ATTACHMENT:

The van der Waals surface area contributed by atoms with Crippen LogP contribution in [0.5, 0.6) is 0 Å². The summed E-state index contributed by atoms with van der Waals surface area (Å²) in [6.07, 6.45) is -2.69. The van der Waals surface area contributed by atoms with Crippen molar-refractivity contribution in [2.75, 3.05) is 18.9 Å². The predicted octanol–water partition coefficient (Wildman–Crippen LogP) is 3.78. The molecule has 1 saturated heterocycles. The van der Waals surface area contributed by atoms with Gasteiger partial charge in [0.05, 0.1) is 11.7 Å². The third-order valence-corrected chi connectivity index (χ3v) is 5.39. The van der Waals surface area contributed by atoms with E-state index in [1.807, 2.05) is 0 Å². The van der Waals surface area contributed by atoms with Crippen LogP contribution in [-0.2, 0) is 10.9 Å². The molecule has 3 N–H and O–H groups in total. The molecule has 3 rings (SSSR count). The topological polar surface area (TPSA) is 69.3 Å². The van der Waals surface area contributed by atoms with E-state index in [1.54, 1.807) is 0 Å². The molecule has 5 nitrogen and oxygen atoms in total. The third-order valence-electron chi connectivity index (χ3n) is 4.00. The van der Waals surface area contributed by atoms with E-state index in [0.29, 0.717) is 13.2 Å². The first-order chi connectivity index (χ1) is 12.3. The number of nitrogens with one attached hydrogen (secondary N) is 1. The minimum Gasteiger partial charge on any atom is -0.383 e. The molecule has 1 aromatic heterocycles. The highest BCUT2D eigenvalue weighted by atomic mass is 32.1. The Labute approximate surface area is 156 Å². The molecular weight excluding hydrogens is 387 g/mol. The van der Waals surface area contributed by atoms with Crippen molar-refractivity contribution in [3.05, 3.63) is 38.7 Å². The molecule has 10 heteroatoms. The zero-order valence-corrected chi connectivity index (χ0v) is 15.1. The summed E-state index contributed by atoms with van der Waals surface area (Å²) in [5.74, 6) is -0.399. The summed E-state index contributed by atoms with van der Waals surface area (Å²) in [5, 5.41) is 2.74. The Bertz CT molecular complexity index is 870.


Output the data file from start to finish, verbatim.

The van der Waals surface area contributed by atoms with Crippen LogP contribution in [0.5, 0.6) is 0 Å². The summed E-state index contributed by atoms with van der Waals surface area (Å²) in [6.07, 6.45) is -2.69. The van der Waals surface area contributed by atoms with Crippen molar-refractivity contribution in [2.75, 3.05) is 18.9 Å². The predicted octanol–water partition coefficient (Wildman–Crippen LogP) is 3.78. The molecule has 1 saturated heterocycles. The van der Waals surface area contributed by atoms with Gasteiger partial charge in [0.05, 0.1) is 11.7 Å². The third-order valence-corrected chi connectivity index (χ3v) is 5.39. The van der Waals surface area contributed by atoms with E-state index in [1.807, 2.05) is 0 Å². The van der Waals surface area contributed by atoms with Crippen LogP contribution in [-0.2, 0) is 10.9 Å². The molecule has 3 N–H and O–H groups in total. The molecule has 3 rings (SSSR count). The topological polar surface area (TPSA) is 69.3 Å². The van der Waals surface area contributed by atoms with E-state index in [1.54, 1.807) is 0 Å². The molecule has 5 nitrogen and oxygen atoms in total. The third-order valence-electron chi connectivity index (χ3n) is 4.00. The van der Waals surface area contributed by atoms with E-state index in [0.29, 0.717) is 13.2 Å². The first-order chi connectivity index (χ1) is 12.3. The number of nitrogens with one attached hydrogen (secondary N) is 1. The minimum Gasteiger partial charge on any atom is -0.383 e. The molecule has 1 aromatic heterocycles. The highest BCUT2D eigenvalue weighted by atomic mass is 32.1. The Labute approximate surface area is 156 Å². The molecular weight excluding hydrogens is 387 g/mol. The van der Waals surface area contributed by atoms with Crippen molar-refractivity contribution in [3.05, 3.63) is 38.7 Å². The molecule has 10 heteroatoms. The zero-order valence-corrected chi connectivity index (χ0v) is 15.1. The summed E-state index contributed by atoms with van der Waals surface area (Å²) in [5.74, 6) is -0.399. The summed E-state index contributed by atoms with van der Waals surface area (Å²) in [5, 5.41) is 2.74. The Bertz CT molecular complexity index is 870.